When the owner approached us, her design program was concise and simple: "It cannot look like a cape, it must be energy efficient, the home will use no fossil fuels, must be comfortable and cozy, with space(s) for my books and my music, and little to no upkeep.”
The building site is a winding low hillock in an area of glacial karnes–gravel terraces that remained after the receding glaciers of the Wisconsin Age. It is also moderately wooded, relatively flat, and the driveway runs parallel to a seasoned pasture. Of the trees at the building site marked for removal, many were milled on site for use in constructing the home.
Building site development and construction materials were carefully researched and chosen: on- site gravel, milling of timber for use in the house timbers and garage framing and sheathing; additional lumber and shingles were locally sourced as much as possible. In all, the products chosen had to be easily available (“as close to home as possible”), of good to excellent quality, requiring minimal to no upkeep, and durable.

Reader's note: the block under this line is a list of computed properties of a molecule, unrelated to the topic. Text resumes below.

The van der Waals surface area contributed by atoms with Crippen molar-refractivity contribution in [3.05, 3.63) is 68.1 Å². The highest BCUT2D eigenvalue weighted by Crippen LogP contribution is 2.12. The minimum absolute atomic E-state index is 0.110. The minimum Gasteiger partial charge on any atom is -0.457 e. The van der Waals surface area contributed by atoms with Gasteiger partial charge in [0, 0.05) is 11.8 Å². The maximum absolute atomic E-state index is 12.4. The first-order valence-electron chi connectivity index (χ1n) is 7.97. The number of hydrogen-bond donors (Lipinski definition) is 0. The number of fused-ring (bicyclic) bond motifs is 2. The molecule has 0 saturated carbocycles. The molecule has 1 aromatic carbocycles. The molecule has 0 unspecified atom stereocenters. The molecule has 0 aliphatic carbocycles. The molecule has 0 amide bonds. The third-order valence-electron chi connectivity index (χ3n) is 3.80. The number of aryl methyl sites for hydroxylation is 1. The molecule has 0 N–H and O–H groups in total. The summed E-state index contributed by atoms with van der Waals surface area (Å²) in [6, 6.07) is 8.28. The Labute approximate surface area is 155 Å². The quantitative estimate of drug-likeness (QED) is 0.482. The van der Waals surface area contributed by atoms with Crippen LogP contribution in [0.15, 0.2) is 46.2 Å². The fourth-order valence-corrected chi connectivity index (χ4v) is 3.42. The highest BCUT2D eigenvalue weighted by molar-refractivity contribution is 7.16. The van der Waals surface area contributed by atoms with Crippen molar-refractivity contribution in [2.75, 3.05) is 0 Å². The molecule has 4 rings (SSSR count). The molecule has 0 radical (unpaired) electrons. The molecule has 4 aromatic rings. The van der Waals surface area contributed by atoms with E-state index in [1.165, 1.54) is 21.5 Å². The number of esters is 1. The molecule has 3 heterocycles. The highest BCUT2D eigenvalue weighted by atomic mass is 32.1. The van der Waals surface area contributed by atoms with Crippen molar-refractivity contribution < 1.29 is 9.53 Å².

The home is slightly less than 1,500 SF (this does not include the unfinished basement at 875 SF), an extremely energy-efficient (Energy Star certified) structure, and powered by renewable energy from a photovoltaic array on the south facing roof.
The HERS rating for the building is 22.
A 2012 Building New Hampshire Award Winner - 'Best Home' Residential New Construction Award